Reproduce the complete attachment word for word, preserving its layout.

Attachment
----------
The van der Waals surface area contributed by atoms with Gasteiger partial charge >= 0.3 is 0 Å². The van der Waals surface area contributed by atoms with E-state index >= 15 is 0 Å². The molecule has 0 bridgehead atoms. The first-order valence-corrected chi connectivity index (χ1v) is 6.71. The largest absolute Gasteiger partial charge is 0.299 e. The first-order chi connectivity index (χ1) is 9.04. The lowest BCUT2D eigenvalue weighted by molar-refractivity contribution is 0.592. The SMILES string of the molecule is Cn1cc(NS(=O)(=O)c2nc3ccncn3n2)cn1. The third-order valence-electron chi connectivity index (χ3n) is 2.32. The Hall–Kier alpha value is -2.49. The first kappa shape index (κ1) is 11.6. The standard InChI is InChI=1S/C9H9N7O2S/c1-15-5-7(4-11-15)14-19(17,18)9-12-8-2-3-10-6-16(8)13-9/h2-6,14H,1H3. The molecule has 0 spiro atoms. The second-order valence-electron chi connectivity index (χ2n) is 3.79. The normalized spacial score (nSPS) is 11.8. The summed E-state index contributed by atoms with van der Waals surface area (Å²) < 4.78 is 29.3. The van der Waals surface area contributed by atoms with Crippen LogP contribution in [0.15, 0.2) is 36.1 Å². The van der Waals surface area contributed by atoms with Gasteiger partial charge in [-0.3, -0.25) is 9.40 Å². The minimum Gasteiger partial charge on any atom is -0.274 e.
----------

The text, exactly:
The van der Waals surface area contributed by atoms with Gasteiger partial charge >= 0.3 is 0 Å². The van der Waals surface area contributed by atoms with E-state index >= 15 is 0 Å². The molecule has 0 bridgehead atoms. The first-order valence-corrected chi connectivity index (χ1v) is 6.71. The largest absolute Gasteiger partial charge is 0.299 e. The first-order chi connectivity index (χ1) is 9.04. The lowest BCUT2D eigenvalue weighted by molar-refractivity contribution is 0.592. The SMILES string of the molecule is Cn1cc(NS(=O)(=O)c2nc3ccncn3n2)cn1. The third-order valence-electron chi connectivity index (χ3n) is 2.32. The Hall–Kier alpha value is -2.49. The first kappa shape index (κ1) is 11.6. The standard InChI is InChI=1S/C9H9N7O2S/c1-15-5-7(4-11-15)14-19(17,18)9-12-8-2-3-10-6-16(8)13-9/h2-6,14H,1H3. The molecule has 0 spiro atoms. The second-order valence-electron chi connectivity index (χ2n) is 3.79. The normalized spacial score (nSPS) is 11.8. The summed E-state index contributed by atoms with van der Waals surface area (Å²) < 4.78 is 29.3. The van der Waals surface area contributed by atoms with Crippen LogP contribution in [0.15, 0.2) is 36.1 Å². The van der Waals surface area contributed by atoms with Gasteiger partial charge in [-0.3, -0.25) is 9.40 Å². The minimum Gasteiger partial charge on any atom is -0.274 e.